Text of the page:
Friday 22 June 2012

The ftr is 72! Will it Work?

Tomorrow, Mr and Mrs fbb set off for a week's holiday in Largs (Ayrshire, Scotland). Their palatial rented penthouse suite (?) is not equipped with WiFi; but fbb has his dongle at the ready (ooooh, missus!) and is hoping that a connection and daily blogging will be maintained.

Flying in the face of fear and showing a reckless disregard for his own safety and sanity fbb is going to attempt a  LIVE BLOG  tomorrow as his journey progresses. Now isn't that exciting?

Not really; but it will be (a) a useful experiment and (b) a chance to evaluate whether Wifi and/or dongle on public transport is really of any use or just a PR gimmick.

A "Dead Blog" will be published on Saturday in case technology's trials and tribulations tumble terminally into a bottomless electronic pit.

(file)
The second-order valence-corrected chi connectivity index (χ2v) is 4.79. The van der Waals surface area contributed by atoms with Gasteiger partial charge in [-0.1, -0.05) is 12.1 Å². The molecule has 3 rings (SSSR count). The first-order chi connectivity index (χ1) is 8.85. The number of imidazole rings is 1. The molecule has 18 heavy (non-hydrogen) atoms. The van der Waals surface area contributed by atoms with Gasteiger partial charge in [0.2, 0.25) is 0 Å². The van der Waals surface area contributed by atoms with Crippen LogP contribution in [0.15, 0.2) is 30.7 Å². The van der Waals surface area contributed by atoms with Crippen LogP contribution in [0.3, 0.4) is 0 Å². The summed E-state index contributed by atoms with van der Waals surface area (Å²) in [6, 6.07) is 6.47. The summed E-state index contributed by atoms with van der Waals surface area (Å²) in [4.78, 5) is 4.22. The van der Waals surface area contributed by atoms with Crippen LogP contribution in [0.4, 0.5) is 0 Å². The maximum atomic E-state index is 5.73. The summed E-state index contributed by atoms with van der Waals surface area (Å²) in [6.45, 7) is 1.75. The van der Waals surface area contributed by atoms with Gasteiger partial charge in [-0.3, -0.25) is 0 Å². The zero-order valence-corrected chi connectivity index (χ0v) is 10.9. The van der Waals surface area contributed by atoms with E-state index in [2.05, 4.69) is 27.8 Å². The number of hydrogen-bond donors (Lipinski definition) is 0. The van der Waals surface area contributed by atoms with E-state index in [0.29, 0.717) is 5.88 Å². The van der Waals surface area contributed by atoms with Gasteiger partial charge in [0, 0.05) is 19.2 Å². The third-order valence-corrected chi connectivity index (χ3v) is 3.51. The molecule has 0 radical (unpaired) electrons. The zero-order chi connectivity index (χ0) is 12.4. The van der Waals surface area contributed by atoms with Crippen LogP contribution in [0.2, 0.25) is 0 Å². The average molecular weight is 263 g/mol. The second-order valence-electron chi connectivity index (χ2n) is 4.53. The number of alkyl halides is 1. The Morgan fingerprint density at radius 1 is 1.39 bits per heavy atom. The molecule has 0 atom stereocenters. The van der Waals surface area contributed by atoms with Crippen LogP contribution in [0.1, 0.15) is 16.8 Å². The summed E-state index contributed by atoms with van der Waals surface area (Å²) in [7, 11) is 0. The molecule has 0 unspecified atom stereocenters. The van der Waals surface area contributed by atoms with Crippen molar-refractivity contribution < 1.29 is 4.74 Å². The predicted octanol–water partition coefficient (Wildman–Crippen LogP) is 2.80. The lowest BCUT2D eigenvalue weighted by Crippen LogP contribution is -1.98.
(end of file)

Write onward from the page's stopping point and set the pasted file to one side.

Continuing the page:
And now, more from Leeds ...

Long Buses, Lilac (?) and Bendy, Leeds to Bradford
News has finally broken that First West Yorkshire is to redeploy its Wright Streetcars on the long standing route 72. Historically this offered a modest 30 minute frequency, but it has now been developed to run every 8 minutes Monday to Saturday daytime.
The route follows the main road ...
.... via Thornbury, Stanningley, Bramley Station and Armley. The journey takes 46 min which is 11 minutes longer that the X6 ...
... which whizzes every 20 minutes past many of the the major built up areas by using the Stanningley by-pass.